That said, it’s time for me to go work at Manzanita in exchange for beer and an education.

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Our Story So Far…

February 6, 2011 Leave a comment

So there’s a bit of backstory that needs to be told in order to get this blog up to speed. I intend to keep it nice and short.

I first encountered homebrewing back in college. My friend Paul made his own beer and kept in on tap in our friends’ dormroom closet. This bent a number of dorm rules and the authorities soon intervened, but my interest had already been piqued. In the fall of 2008 I found some used brewing equipment for forty bucks on Craig’s List and I was officially on my way. I brewed off and on for the next two years; mostly extract with steeping. It was a transient period for me so I repeatedly found myself needing to start collecting equipment all over again. One notable batch of mead was left to fend for itself in Hawai’i while I moved back to the East Coast to tour with a band. This sort of thing doesn’t make for good beer.

Things started to settle down and six months ago I decided I was ready to get serious about trying to brew professionally. Though I was a bit of an off-an-on brewer I had always loved the process. I’d like to think that I made some good beers and the more I learned, the more I wanted to learn. I love that brewing is both art and science; it’s your prerogative to take it as far as you’d like in either of those directions.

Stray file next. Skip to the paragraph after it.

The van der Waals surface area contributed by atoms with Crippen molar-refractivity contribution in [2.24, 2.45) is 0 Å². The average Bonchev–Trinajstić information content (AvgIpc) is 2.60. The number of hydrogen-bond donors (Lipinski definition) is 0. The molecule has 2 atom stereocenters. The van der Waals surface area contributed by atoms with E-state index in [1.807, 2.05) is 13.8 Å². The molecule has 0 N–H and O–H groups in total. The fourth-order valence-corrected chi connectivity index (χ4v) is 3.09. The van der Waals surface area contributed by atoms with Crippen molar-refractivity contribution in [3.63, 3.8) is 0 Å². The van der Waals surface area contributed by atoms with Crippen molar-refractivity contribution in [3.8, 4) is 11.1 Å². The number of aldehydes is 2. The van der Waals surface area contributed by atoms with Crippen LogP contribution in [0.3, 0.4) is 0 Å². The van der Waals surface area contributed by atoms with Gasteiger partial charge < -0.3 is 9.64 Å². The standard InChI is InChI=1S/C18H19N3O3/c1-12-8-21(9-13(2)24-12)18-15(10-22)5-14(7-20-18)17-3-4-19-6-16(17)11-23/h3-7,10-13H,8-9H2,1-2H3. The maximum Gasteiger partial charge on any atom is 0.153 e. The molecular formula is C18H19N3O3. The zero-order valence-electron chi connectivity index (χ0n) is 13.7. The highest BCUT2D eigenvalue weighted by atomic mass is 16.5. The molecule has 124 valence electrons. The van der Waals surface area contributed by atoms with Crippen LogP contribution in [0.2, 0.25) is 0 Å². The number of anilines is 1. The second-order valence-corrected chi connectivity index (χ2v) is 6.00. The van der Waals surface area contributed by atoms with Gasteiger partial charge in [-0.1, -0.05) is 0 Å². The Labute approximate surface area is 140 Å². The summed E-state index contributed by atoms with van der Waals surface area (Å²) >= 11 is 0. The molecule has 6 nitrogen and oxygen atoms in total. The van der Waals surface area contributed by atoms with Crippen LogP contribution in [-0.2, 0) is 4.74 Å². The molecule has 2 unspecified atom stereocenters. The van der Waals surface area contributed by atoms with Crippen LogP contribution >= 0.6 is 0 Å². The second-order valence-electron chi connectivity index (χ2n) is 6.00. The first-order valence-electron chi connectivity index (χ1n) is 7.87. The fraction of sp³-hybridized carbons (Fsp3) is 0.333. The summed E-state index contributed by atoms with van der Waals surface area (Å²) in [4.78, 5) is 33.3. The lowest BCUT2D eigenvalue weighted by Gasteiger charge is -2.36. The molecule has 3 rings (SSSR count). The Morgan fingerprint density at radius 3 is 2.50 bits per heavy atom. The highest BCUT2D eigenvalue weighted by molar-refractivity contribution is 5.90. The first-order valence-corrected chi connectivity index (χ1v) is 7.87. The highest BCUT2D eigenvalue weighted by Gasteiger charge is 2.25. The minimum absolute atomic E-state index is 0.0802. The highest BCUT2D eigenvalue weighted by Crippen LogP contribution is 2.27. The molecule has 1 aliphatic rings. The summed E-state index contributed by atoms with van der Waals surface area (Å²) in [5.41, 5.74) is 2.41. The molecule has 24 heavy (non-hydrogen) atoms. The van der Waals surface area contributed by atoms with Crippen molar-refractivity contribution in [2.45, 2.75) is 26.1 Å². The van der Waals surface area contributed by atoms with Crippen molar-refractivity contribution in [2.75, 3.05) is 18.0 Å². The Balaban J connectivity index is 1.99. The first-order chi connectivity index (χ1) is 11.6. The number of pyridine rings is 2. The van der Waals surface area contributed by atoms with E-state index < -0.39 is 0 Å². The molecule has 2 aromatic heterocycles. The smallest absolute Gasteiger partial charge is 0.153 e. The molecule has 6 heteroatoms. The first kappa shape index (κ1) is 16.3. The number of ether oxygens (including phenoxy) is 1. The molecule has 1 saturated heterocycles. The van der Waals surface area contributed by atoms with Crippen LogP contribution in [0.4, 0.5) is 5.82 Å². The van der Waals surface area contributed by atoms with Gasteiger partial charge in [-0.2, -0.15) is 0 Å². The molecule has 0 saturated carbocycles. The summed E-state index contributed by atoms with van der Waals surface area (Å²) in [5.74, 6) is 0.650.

I had just come out to San Diego — again with the band — and started brewing more frequently. I joined the local homebrew club and started trolling sites like ProBrewer for job possibilities. In December I saw a job posting for a Packaging Team Member at The Bruery in Orange County and applied. During my interview with them I realized that I should be volunteering at a local brewery if I could find one that needed the help. At the time I was living out in East County so I knocked on the door of Manzanita Brewing Company, a small-batch brewery that had just opened in July 2010. I started volunteering with them on brewdays, a couple weeks went by, and then came the call from The Bruery. I had the job.

Since I do two very different sets of activities at each brewery I have continued volunteering at Manzanita while working at The Bruery. So that’s the current state of affairs: M-F I work at The Bruery filling & washing kegs, bottling, and other assorted tasks; on the weekends I volunteer with Manzanita assisting with Brewer and Cellarman’s duties. I work all the time, but I love it. I’m learning something new everyday and am going to attempt to share that knowledge with all of you.

Cheers,

Matt